How To Plant A Tree

The tree and shrub canopy in Blackburn Hamlet is second to none in the National Capital Region. By planting younger, hardier trees, we are ensuring this canopy can be enjoyed by generations to come.


The first step is identifying a suitable location. The type of tree should be “the right fit” with the right amount of sunlight, proper soil, available water, and space availability.

Consider the following based on what you’re planting:

  • How tall will it grow? What shape will it have? Will it fit in the space you have once it is full-grown? Would a coniferous (evergreen) or deciduous tree work better in your landscape?
  • What are you looking for? Shade, privacy, noise reduction, wind retention, prevent soil erosion?

The second step, before doing any digging, is making sure to request underground utility locates to check for buried cables and wires on your property. Call “Ontario One Call” at 1-800-400-2255 approximately 5-days before you dig.


Conifers (i.e. trees with needles) can be planted early in the spring once the soil has thawed, or in the fall, from about the first week of August to the end of October.

Deciduous trees (i.e. trees with full leaves) can be planted mid-spring, once the threat of frost is gone, or in the fall, from leaf-fall until freeze-up.


Prepare the planting spot:

  • Dig a hole two to three times wider than the container or root ball. The hole should only be as deep as the root ball. When placed in the hole, the root collar (i.e. where the roots join the main stem or trunk) should be equal to or slightly above the depth of the hole.
  • Ideally plant as soon as possible. If planting is not possible right away, store the tree in a cool, shaded area and water as needed to keep the roots and soil moist.
  • For trees in containers, gently slide the root ball out of the pot. You may have to wiggle or gently bend the container for it to come out. For burlapped trees, remove the burlap with scissors, avoiding cutting any roots.
  • Gently loosen any dense or clustered roots with your hand that may have grown tightly in the container.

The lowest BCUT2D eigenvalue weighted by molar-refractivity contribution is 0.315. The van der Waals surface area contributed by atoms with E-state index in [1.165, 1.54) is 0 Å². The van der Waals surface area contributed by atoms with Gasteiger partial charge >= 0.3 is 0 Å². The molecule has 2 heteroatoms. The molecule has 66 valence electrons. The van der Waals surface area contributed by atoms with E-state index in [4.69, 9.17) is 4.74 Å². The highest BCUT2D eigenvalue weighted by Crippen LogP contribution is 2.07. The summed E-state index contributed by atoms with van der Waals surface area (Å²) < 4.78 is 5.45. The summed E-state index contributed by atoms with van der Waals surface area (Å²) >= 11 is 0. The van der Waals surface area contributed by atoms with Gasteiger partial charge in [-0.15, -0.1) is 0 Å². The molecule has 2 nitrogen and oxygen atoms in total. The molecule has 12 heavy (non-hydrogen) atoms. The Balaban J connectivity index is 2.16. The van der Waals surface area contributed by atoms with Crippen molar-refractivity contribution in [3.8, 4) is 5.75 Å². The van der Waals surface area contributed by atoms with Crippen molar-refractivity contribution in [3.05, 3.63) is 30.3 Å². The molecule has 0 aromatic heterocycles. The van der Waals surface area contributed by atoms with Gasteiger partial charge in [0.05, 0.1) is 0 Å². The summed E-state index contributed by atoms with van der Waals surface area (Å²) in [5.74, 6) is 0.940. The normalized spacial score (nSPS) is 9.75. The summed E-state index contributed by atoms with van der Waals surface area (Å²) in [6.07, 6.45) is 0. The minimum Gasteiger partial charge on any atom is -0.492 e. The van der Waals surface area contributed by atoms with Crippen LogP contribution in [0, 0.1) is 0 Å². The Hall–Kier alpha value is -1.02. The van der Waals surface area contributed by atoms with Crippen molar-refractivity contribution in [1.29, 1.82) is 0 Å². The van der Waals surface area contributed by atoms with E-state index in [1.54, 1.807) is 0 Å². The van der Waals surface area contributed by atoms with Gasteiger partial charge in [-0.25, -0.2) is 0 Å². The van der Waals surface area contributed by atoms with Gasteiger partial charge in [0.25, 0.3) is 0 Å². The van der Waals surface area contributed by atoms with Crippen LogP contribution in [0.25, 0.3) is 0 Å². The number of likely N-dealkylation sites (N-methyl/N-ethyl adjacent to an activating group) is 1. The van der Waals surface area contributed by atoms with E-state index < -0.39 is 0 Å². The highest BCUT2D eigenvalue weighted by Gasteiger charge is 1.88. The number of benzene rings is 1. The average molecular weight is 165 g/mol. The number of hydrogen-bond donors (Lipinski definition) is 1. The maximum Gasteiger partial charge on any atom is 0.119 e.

• Place the tree so that the top of the root ball is flush with the top of the hole and the tree is as vertical as possible. Fill the hole in and around the root ball with the soil removed from the hole or good quality soil.
  • Gently pack the soil around the root ball until the hole is two-thirds full to remove air pockets. Fill the remaining space with water to settle the soil and allow the hole to drain. Finish filling the hole with soil and make a ridge of soil around the root ball to direct water towards the roots.


Watering: Water immediately after planting, followed by once a week or more as needed during dry conditions to keep the soil moist. The first year is critical for watering.

Mulch: Ideally apply two to four inches of mulch around the tree over the area of the root ball to reduce the growth of weeds and retain water in the soil.

Fertilizing: Avoid applying fertilizer, except for bone meal or high phosphorus fertilizer, in the first year after planting. Use a well-balanced fertilizer (10-10-10) if soil and leaves appear to be deficient and/or two years before, or two years after any root injury but not soon after the tree is newly-planted.

Staking: Staking trees is not necessary unless they are exposed to high winds or if the soil is shallow. Remove stakes after one year.

Pruning: Trees should be pruned while dormant in late fall or early spring. Remove any dead, damaged, or rubbing branches. This will help the tree recover faster and redirect it’s energy to other areas of growth.

These are general guiding principles for tree planting and care. For more specific information, please don’t hesitate to contact the BCA Tree Team at and/or visit the Tree Team page on the BCA website at

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